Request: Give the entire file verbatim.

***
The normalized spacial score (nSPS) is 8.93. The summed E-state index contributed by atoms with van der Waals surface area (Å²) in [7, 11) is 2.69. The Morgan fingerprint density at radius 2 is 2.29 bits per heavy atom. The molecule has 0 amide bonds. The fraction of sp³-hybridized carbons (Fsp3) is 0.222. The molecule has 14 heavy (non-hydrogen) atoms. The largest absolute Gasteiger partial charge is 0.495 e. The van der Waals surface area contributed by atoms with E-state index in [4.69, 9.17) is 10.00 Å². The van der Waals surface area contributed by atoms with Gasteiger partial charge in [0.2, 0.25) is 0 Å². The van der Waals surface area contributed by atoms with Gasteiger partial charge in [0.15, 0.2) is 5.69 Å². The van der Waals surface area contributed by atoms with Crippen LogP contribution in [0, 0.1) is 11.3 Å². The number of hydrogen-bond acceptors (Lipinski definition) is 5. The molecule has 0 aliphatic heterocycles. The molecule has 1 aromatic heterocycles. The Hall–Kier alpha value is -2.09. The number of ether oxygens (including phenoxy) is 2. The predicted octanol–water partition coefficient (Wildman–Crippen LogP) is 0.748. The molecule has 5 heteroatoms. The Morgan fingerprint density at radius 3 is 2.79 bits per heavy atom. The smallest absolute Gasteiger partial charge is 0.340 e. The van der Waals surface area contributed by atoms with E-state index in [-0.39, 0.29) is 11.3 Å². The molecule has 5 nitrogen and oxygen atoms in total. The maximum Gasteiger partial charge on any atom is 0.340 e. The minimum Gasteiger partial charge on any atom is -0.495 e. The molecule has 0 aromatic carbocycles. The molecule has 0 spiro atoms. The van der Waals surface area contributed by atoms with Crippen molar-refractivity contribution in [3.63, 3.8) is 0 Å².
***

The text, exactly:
The normalized spacial score (nSPS) is 8.93. The summed E-state index contributed by atoms with van der Waals surface area (Å²) in [7, 11) is 2.69. The Morgan fingerprint density at radius 2 is 2.29 bits per heavy atom. The molecule has 0 amide bonds. The fraction of sp³-hybridized carbons (Fsp3) is 0.222. The molecule has 14 heavy (non-hydrogen) atoms. The largest absolute Gasteiger partial charge is 0.495 e. The van der Waals surface area contributed by atoms with E-state index in [4.69, 9.17) is 10.00 Å². The van der Waals surface area contributed by atoms with Gasteiger partial charge in [0.2, 0.25) is 0 Å². The van der Waals surface area contributed by atoms with Gasteiger partial charge in [0.15, 0.2) is 5.69 Å². The van der Waals surface area contributed by atoms with Crippen LogP contribution in [0, 0.1) is 11.3 Å². The number of hydrogen-bond acceptors (Lipinski definition) is 5. The molecule has 0 aliphatic heterocycles. The molecule has 1 aromatic heterocycles. The Hall–Kier alpha value is -2.09. The number of ether oxygens (including phenoxy) is 2. The predicted octanol–water partition coefficient (Wildman–Crippen LogP) is 0.748. The molecule has 5 heteroatoms. The Morgan fingerprint density at radius 3 is 2.79 bits per heavy atom. The smallest absolute Gasteiger partial charge is 0.340 e. The van der Waals surface area contributed by atoms with E-state index in [-0.39, 0.29) is 11.3 Å². The molecule has 5 nitrogen and oxygen atoms in total. The maximum Gasteiger partial charge on any atom is 0.340 e. The minimum Gasteiger partial charge on any atom is -0.495 e. The molecule has 0 aromatic carbocycles. The molecule has 0 spiro atoms. The van der Waals surface area contributed by atoms with Crippen molar-refractivity contribution in [3.63, 3.8) is 0 Å².